Third annual conference of the Leiden Center for East African Law at Strathmore University, Nairobi
On the 27th April 2017, the third annual conference of the Leiden Center for East African Law (LEAC) took place at Strathmore University in Nairobi, Kenya. The theme of the conference was ‘East African Law: A Common Market, Opportunities and Challenges for the Business Community’.
The conference was opened by Dr. Luis Franceschi, the Dean of Strathmore University Law School. In welcoming the audience to Strathmore University, Dr. Franceschi expressed his delight to be hosting such a forum on EAC law as continued study and research in this area is greatly important for East Africa and helping the institutions fulfil their mission.
Keynote address by Hon. Justice Dr. Emmanuel Ugirashebuja
Subsequently, the keynote address was delivered by Hon. Justice Dr. Emmanuel Ugirashebuja, the President of the East African Court of Justice. Throughout his address, Dr. Ugirashebuja emphasised that the Common Market was a ‘vital element of the infrastructure of the EAC’. However, it was recognised that the EAC is not immune from the ongoing global debate regarding erecting barriers to trade and that even though projections demonstrate that each Partner State has and continues to benefit from principles of free trade, the debate remains strong. Dr. Ugirashebuja expressed the view that protectionism is counter-productive and that it was necessary to develop Common Market infrastructure which can withstand the challenges and that therefore, this annual conference is extremely beneficial in that it provides a forum for cooperation, collaboration and constructive debate on regional integration.
First panel discussion
Following the keynote address, the first panel discussed the proper implementation of the Common Market within the Partner States. The panel was chaired by Professor Tom Ottervanger and further consisted of Professor Leonard Obura Aloo (Lecturer at University of Nairobi School of Law) and Dr. Elvis Mbembe Binda (Lecturer at University of Rwanda School of Law). The discussion centred on the issues of how to implement the existing rules and regulations in practice and how to monitor compliance by Partner States, the problems regarding perpetuating barriers to trade including non-tariff barriers and rules of origin, the lack of commercial litigation before the EACJ and the potential impact of the COMESA-SADC-EAC Tripartite Agreement. Notably, the panel was in agreement regarding the positive progress that the EAC has made and that it was on the right track to realising the Common Market.
Second panel discussion
The second panel considered the challenges that businesses experience in the EAC. The panel was chaired by Rosa Nduati-Mutero, a Partner at Anjarwalla & Khanna ALN, and further consisted of Hon. Professor John Eudes Ruhangisa (Judge, Tanzania High Court, Founding Registrar EACJ), Dr Armin Cuyvers (Co-Director, LEAC), Rajal Upadhyaya (Managing Director, Catalyst Principal Partners), Kenneth Njuguna (Senior Associate, Anjarwalla & Khanna ALN) and Mehul Soni (Associate, Centrum Investments). The panel commenced with Mr. Upadhyaya emphasising the attractiveness and the huge potential of the EAC market. The panel then discussed both what is working so far for businesses and the continuing challenges they continue to face. With regards to what is working, the panel focused on issues including the institutional framework and the free movement of people. With regards to continuing challenges, there was discussion of issues including, the need for harmonisation, non-trade and regulatory barriers, mutual recognition, double taxation and the need for business to engage with the EACJ.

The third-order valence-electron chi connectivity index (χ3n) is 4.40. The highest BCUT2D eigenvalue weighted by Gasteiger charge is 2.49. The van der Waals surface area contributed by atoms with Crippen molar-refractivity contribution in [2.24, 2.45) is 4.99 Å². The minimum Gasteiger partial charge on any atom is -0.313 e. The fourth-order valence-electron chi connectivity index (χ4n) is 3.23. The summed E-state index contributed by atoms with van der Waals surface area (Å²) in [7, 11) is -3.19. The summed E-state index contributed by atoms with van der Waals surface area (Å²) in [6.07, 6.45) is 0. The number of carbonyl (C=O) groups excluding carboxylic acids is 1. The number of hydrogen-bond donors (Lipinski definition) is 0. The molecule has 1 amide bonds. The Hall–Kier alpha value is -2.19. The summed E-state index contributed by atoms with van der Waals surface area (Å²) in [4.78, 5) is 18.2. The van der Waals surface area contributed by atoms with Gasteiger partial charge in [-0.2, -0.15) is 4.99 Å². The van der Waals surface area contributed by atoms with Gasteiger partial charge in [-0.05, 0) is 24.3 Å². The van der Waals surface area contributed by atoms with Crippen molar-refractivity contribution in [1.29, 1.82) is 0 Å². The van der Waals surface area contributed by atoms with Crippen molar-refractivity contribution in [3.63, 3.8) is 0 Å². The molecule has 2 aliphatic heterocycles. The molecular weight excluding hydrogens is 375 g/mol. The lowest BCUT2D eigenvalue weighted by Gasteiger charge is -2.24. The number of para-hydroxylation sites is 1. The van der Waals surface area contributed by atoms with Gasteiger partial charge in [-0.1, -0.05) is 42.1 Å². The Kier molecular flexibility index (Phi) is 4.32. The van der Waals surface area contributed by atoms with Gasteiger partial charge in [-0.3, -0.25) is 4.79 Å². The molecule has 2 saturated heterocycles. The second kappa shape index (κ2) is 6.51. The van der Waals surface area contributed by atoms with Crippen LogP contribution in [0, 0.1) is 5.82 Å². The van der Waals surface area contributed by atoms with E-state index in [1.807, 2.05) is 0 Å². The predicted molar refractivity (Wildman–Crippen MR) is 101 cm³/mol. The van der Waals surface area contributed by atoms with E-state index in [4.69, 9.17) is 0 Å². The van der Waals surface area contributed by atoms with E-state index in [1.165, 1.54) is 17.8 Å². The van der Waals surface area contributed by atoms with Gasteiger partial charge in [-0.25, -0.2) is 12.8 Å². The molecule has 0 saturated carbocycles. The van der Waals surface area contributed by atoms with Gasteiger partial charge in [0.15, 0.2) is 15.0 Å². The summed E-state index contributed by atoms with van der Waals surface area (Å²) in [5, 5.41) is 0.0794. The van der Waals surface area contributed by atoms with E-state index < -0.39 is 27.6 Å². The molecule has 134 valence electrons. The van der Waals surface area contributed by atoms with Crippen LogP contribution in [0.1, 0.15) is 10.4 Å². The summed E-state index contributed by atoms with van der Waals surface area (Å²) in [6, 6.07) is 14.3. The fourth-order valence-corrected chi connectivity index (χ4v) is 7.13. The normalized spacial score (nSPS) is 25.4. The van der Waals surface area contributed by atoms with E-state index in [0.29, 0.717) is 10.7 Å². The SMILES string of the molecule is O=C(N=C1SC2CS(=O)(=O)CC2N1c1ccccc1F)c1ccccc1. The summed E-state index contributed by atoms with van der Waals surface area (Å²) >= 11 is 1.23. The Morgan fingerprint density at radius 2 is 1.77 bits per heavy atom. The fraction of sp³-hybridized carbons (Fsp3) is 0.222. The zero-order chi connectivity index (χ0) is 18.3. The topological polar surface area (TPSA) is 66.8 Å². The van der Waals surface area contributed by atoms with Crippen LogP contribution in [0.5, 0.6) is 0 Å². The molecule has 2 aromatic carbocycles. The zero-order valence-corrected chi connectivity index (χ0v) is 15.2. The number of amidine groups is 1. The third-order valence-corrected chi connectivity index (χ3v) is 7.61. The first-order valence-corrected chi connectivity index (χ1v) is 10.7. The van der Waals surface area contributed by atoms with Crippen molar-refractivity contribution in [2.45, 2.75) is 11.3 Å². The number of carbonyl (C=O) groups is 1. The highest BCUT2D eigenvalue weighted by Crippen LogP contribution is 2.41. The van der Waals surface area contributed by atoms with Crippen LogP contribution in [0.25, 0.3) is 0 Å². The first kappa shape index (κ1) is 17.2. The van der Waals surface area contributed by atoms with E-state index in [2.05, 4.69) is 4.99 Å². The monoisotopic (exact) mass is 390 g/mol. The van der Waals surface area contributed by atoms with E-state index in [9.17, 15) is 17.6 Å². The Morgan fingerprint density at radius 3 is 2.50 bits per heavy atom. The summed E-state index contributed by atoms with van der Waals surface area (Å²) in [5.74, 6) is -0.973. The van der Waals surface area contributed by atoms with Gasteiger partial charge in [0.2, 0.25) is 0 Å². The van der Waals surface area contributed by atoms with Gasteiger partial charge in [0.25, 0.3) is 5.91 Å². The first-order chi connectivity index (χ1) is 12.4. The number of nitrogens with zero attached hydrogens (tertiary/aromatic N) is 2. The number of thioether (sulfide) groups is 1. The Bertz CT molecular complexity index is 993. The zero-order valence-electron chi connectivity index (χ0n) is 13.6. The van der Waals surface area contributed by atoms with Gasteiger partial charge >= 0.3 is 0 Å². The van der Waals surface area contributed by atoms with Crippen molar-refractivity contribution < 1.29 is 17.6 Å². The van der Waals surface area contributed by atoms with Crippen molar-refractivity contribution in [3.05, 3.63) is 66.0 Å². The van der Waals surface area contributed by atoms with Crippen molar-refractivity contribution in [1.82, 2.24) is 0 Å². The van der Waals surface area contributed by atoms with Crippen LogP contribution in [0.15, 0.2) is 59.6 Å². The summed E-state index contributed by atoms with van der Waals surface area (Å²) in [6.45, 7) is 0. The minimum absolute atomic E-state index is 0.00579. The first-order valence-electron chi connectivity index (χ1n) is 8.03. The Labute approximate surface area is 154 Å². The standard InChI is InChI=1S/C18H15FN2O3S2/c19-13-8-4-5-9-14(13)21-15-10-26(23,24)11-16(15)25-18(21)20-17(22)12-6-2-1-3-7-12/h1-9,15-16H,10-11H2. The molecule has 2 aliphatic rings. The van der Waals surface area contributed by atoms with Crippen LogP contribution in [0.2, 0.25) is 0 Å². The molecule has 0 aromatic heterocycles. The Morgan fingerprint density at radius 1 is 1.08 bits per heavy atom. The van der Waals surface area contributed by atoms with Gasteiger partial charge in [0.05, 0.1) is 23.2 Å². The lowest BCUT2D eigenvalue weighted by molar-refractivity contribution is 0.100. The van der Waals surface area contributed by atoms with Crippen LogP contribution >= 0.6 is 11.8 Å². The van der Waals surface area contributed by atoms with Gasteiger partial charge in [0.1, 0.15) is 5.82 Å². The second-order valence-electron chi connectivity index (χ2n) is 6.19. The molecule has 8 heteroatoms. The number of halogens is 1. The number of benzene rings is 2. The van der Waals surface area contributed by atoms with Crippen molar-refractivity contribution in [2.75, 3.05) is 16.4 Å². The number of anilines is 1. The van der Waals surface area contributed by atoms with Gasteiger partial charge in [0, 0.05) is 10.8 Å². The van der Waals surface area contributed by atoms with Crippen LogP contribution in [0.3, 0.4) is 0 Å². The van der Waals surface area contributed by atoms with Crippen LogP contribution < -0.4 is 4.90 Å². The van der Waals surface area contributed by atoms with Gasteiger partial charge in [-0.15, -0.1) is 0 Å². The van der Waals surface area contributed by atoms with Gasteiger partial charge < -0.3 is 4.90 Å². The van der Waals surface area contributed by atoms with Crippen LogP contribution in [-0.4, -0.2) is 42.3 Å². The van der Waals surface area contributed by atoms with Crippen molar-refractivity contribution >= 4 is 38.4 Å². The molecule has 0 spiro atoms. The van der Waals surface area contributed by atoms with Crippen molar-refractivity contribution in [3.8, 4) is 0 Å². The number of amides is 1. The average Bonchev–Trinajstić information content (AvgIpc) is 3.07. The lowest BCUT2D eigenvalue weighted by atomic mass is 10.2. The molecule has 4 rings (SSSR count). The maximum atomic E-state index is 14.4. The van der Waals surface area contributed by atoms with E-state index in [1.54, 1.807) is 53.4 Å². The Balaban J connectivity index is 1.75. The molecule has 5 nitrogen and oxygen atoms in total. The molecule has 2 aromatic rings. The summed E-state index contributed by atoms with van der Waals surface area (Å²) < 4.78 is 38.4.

The conference was closed by Hon. Professor John Eudes Ruhangisa, Judge, Tanzania High Court and Founding Registrar at the EACJ. Professor Ruhangisa recognised that the ongoing debate and challenges remind us of the need to address the factors that have consistently inhibited the benefits of regional integration and that only through enforcement of the Common Market Protocol will the tangible benefits that impact lives of EAC citizens be realised. Moreover, he emphasised the importance of EAC law for the region and that it is vital that students are educated in EAC law and become its future ambassadors.
After the closing speech, Professor Tom Ottervanger formally launched the textbook entitled East African Community Law, Institutional, Substantive and Comparative EU Aspects which is edited by Emmanuel Ugirashebuja, President of the East African Court of Justice; John Eudes Ruhangisa, High Court of Tanzania; Tom Ottervanger, University of Leiden; and Armin Cuyvers, University of Leiden. East African Community Law provides a comprehensive overview of the increasingly important field of EAC law while also providing a systematic comparison with EU law which offers a valuable inspiration for the application and future development of EAC law. Professor Ottervanger expressed his hope that the book is a success and that it is a beneficial resource for business, lawmakers, civil servants, judiciary, teachers, attorneys and students. Moreover, it was emphasised that the book should not only be a source of information and education but also of inspiration for the development of regional integration within the EAC.
The conference was followed by a generous cocktail reception courtesy of Allen & Overy to celebrate the successful and fruitful day at Strathmore University.
For further information on East African Community Law, Institutional, Substantive and Comparative EU Aspects. For more information see the publisher’s website.